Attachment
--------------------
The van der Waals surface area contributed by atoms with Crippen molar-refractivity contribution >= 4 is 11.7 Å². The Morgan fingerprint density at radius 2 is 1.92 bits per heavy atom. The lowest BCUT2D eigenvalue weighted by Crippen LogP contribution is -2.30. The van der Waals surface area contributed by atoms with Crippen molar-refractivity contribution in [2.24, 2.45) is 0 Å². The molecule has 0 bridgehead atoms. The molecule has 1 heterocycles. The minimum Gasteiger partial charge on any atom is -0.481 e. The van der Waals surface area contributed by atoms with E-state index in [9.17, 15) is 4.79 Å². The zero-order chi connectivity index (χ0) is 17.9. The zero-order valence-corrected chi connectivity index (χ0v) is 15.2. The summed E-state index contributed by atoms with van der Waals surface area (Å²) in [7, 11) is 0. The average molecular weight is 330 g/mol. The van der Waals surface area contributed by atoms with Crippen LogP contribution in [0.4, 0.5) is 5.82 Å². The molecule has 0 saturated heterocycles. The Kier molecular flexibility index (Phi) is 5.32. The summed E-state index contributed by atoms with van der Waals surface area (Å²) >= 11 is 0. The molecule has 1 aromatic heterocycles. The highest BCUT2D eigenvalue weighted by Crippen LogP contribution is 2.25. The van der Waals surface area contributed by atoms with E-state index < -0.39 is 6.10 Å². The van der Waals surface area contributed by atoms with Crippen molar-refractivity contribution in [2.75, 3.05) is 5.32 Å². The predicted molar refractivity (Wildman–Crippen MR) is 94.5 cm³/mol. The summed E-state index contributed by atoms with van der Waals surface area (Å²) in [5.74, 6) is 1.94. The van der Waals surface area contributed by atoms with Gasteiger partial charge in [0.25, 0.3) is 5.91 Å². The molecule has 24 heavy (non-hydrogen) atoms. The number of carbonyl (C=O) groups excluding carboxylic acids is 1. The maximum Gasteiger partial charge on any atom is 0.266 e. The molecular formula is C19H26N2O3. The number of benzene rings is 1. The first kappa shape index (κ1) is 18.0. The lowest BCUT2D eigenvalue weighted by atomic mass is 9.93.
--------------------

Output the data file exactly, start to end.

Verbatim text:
The van der Waals surface area contributed by atoms with Crippen molar-refractivity contribution >= 4 is 11.7 Å². The Morgan fingerprint density at radius 2 is 1.92 bits per heavy atom. The lowest BCUT2D eigenvalue weighted by Crippen LogP contribution is -2.30. The van der Waals surface area contributed by atoms with Crippen molar-refractivity contribution in [2.24, 2.45) is 0 Å². The molecule has 0 bridgehead atoms. The molecule has 1 heterocycles. The minimum Gasteiger partial charge on any atom is -0.481 e. The van der Waals surface area contributed by atoms with E-state index in [9.17, 15) is 4.79 Å². The zero-order chi connectivity index (χ0) is 17.9. The zero-order valence-corrected chi connectivity index (χ0v) is 15.2. The summed E-state index contributed by atoms with van der Waals surface area (Å²) in [7, 11) is 0. The average molecular weight is 330 g/mol. The van der Waals surface area contributed by atoms with Crippen LogP contribution in [0.4, 0.5) is 5.82 Å². The molecule has 0 saturated heterocycles. The Kier molecular flexibility index (Phi) is 5.32. The summed E-state index contributed by atoms with van der Waals surface area (Å²) >= 11 is 0. The molecule has 1 aromatic heterocycles. The highest BCUT2D eigenvalue weighted by Crippen LogP contribution is 2.25. The van der Waals surface area contributed by atoms with E-state index < -0.39 is 6.10 Å². The van der Waals surface area contributed by atoms with Crippen molar-refractivity contribution in [2.75, 3.05) is 5.32 Å². The predicted molar refractivity (Wildman–Crippen MR) is 94.5 cm³/mol. The summed E-state index contributed by atoms with van der Waals surface area (Å²) in [5.74, 6) is 1.94. The van der Waals surface area contributed by atoms with Gasteiger partial charge in [0.25, 0.3) is 5.91 Å². The molecule has 24 heavy (non-hydrogen) atoms. The number of carbonyl (C=O) groups excluding carboxylic acids is 1. The maximum Gasteiger partial charge on any atom is 0.266 e. The molecular formula is C19H26N2O3. The number of benzene rings is 1. The first kappa shape index (κ1) is 18.0. The lowest BCUT2D eigenvalue weighted by atomic mass is 9.93.